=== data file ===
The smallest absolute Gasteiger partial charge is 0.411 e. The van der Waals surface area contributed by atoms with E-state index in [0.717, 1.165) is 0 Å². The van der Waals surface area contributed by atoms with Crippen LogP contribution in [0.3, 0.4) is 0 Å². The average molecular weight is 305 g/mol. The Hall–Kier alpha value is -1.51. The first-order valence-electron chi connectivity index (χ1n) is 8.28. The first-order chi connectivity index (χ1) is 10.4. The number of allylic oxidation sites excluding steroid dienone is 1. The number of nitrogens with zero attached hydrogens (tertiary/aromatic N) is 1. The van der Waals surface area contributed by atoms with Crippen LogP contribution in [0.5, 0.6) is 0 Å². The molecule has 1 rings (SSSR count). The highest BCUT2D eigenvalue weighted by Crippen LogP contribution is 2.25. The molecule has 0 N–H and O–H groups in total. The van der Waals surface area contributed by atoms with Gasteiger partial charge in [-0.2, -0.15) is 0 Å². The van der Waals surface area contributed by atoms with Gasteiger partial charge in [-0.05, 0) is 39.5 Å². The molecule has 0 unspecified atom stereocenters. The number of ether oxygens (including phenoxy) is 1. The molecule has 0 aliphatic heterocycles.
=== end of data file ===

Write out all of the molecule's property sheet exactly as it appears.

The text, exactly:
The smallest absolute Gasteiger partial charge is 0.411 e. The van der Waals surface area contributed by atoms with E-state index in [0.717, 1.165) is 0 Å². The van der Waals surface area contributed by atoms with Crippen LogP contribution in [0.3, 0.4) is 0 Å². The average molecular weight is 305 g/mol. The Hall–Kier alpha value is -1.51. The first-order valence-electron chi connectivity index (χ1n) is 8.28. The first-order chi connectivity index (χ1) is 10.4. The number of allylic oxidation sites excluding steroid dienone is 1. The number of nitrogens with zero attached hydrogens (tertiary/aromatic N) is 1. The van der Waals surface area contributed by atoms with Crippen LogP contribution in [0.5, 0.6) is 0 Å². The molecule has 1 rings (SSSR count). The highest BCUT2D eigenvalue weighted by Crippen LogP contribution is 2.25. The molecule has 0 N–H and O–H groups in total. The van der Waals surface area contributed by atoms with Gasteiger partial charge in [-0.2, -0.15) is 0 Å². The van der Waals surface area contributed by atoms with Gasteiger partial charge in [-0.05, 0) is 39.5 Å². The molecule has 0 unspecified atom stereocenters. The number of ether oxygens (including phenoxy) is 1. The molecule has 0 aliphatic heterocycles.